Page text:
About Joe Stein

XML to Avro Conversion

We all know what XML is right?  Just in case not, no problem here is what it is all about.
 
 
 
 
 
 
 
 
 

<root>
<node>5</node>
</root>

Now, what the computer really needs is the number five and some context around it. In XML you (human and computer) can see how it represents context to five. Now lets say instead you have a business XML document like FPML

<FpML xmlns="http://www.fpml.org/2007/FpML-4-4" xmlns:fpml="http://www.fpml.org/2007/FpML-4-4" xmlns:xsi="http://www.w3.org/2001/XMLSchema-instance" version="4-4" xsi:schemaLocation="http://www.fpml.org/2007/FpML-4-4 ../fpml-main-4-4.xsd http://www.w3.org/2000/09/xmldsig# ../xmldsig-core-schema.xsd" xsi:type="RequestTradeConfirmation">
<!--  start of distinct  -->
<strike>
<strikePrice>32.00</strikePrice>
</strike>
<numberOfOptions>150000</numberOfOptions>
<optionEntitlement>1.00</optionEntitlement>
<equityPremium>
<payerPartyReference href="party2"/>
<receiverPartyReference href="party1"/>
<paymentAmount>
<currency>EUR</currency>
<amount>405000</amount>
</paymentAmount>
<paymentDate>
<unadjustedDate>2001-07-17Z</unadjustedDate>
<dateAdjustments>
<businessDayConvention>NONE</businessDayConvention>
</dateAdjustments>
</paymentDate>
<pricePerOption>
<currency>EUR</currency>
<amount>2.70</amount>
</pricePerOption>
</equityPremium>
</equityOption>
<calculationAgent>
<calculationAgentPartyReference href="party1"/>
</calculationAgent>
<documentation>
<masterAgreement>
<masterAgreementType>ISDA2002</masterAgreementType>
</masterAgreement>
<contractualDefinitions>ISDA2002Equity</contractualDefinitions>
<!--
 populate credit support document with correct value 
-->
<creditSupportDocument>TODO</creditSupportDocument>
</documentation>
<governingLaw>GBEN</governingLaw>
</trade>
<party id="party1">
<partyId>Party A</partyId>
</party>
<party id="party2">
<partyId>Party B</partyId>
</party>
</FpML>

That is a lot of extra unnecessary data points. Now lets look at this using Apache Avro.

With Avro, the context and the values are separated. This means the schema/structure of what the information is does not get stored or streamed over and over and over and over (and over) again.

The Avro schema is hashed. So the data structure only holds the value and the computer understands the fingerprint (the hash) of the schema and can retrieve the schema using the fingerprint.

0x d7a8fbb307d7809469ca9abcb0082e4f8d5651e46d3cdb762d02d0bf37c9e592

This type of implementation is pretty typical in the data space.

When you do this you can reduce your data between 20%-80%. When I tell folks this they immediately ask, “why such a large gap of unknowns”. The answer is because not every XML is created the same. But that is the problem because you are duplicating the information the computer needs to understand the data. XML is nice for humans to read, sure … but that is not optimized for the computer.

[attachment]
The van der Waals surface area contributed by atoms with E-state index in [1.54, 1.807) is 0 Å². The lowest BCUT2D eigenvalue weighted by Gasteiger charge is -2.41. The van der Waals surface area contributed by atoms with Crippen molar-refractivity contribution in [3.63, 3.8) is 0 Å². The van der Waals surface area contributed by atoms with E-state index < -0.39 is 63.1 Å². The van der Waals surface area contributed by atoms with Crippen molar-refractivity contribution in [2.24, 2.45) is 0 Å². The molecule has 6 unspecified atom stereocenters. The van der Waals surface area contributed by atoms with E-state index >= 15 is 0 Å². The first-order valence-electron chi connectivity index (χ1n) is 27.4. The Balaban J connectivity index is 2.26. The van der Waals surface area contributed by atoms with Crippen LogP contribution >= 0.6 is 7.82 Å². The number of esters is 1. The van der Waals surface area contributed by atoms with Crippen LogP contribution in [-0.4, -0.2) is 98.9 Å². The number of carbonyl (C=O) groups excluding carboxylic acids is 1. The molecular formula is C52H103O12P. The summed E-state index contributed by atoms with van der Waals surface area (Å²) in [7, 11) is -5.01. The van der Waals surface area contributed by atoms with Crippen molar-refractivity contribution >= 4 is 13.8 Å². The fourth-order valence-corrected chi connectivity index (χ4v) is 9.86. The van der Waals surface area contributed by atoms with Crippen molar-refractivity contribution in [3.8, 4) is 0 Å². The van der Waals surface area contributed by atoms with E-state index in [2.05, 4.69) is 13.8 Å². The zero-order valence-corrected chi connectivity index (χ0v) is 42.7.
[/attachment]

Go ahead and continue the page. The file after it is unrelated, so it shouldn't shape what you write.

Here is a converter we are working on https://github.com/stealthly/xml-avro to help get folks off of XML and onto lower cost, open source systems. This allows you to keep parts of your systems (specifically the domain business code) using the XML and not having to be changed (risk mitigation) but store and stream the data with less overhead (optimize budget).
 

Reference: XML to Avro Conversion from our JCG partner Joe Stein at the All Things Hadoop blog.

Do you want to know how to develop your skillset to become a Java Rockstar?

Subscribe to our newsletter to start Rocking right now!

To get you started we give you two of our best selling eBooks for FREE!

JPA Mini Book

Learn how to leverage the power of JPA in order to create robust and flexible Java applications. With this Mini Book, you will get introduced to JPA and smoothly transition to more advanced concepts.

JVM Troubleshooting Guide

The Java virtual machine is really the foundation of any Java EE platform. Learn how to master it with this advanced guide!

Given email address is already subscribed, thank you!
Oops. Something went wrong. Please try again later.
Please provide a valid email address.
Thank you, your sign-up request was successful! Please check your e-mail inbox.
Please complete the CAPTCHA.
Please fill in the required fields.

Leave a Reply


7 × = sixty three



Java Code Geeks and all content copyright © 2010-2014, Exelixis Media Ltd | Terms of Use | Privacy Policy | Contact
All trademarks and registered trademarks appearing on Java Code Geeks are the property of their respective owners.
Java is a trademark or registered trademark of Oracle Corporation in the United States and other countries.
Java Code Geeks is not connected to Oracle Corporation and is not sponsored by Oracle Corporation.
Do you want to know how to develop your skillset and become a ...
Java Rockstar?

Subscribe to our newsletter to start Rocking right now!

To get you started we give you two of our best selling eBooks for FREE!

Get ready to Rock!
You can download the complementary eBooks using the links below:
Close